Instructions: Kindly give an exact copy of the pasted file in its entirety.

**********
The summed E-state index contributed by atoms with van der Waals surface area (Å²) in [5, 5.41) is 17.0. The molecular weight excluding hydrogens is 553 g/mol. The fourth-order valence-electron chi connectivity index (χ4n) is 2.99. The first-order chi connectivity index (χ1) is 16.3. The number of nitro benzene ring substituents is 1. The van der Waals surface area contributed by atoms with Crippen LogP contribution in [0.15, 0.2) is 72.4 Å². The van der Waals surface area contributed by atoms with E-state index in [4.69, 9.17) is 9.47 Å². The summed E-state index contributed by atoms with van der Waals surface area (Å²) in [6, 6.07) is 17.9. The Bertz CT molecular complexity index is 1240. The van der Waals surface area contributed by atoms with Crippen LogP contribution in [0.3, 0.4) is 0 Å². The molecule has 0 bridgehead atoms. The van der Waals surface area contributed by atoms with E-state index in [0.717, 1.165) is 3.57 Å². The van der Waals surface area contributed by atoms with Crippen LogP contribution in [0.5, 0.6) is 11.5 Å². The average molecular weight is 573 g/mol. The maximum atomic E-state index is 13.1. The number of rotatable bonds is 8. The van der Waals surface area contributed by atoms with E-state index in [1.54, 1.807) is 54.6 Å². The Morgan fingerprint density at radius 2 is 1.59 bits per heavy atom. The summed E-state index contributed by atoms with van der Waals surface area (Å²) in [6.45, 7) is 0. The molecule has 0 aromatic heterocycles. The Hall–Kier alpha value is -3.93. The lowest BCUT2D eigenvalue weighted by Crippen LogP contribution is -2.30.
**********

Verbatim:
The summed E-state index contributed by atoms with van der Waals surface area (Å²) in [5, 5.41) is 17.0. The molecular weight excluding hydrogens is 553 g/mol. The fourth-order valence-electron chi connectivity index (χ4n) is 2.99. The first-order chi connectivity index (χ1) is 16.3. The number of nitro benzene ring substituents is 1. The van der Waals surface area contributed by atoms with Crippen LogP contribution in [0.15, 0.2) is 72.4 Å². The van der Waals surface area contributed by atoms with E-state index in [4.69, 9.17) is 9.47 Å². The summed E-state index contributed by atoms with van der Waals surface area (Å²) in [6, 6.07) is 17.9. The Bertz CT molecular complexity index is 1240. The van der Waals surface area contributed by atoms with Crippen LogP contribution in [0.3, 0.4) is 0 Å². The molecule has 0 bridgehead atoms. The van der Waals surface area contributed by atoms with E-state index in [0.717, 1.165) is 3.57 Å². The van der Waals surface area contributed by atoms with Crippen LogP contribution in [0.5, 0.6) is 11.5 Å². The average molecular weight is 573 g/mol. The maximum atomic E-state index is 13.1. The number of rotatable bonds is 8. The van der Waals surface area contributed by atoms with E-state index in [1.54, 1.807) is 54.6 Å². The Morgan fingerprint density at radius 2 is 1.59 bits per heavy atom. The summed E-state index contributed by atoms with van der Waals surface area (Å²) in [6.45, 7) is 0. The molecule has 0 aromatic heterocycles. The Hall–Kier alpha value is -3.93. The lowest BCUT2D eigenvalue weighted by Crippen LogP contribution is -2.30.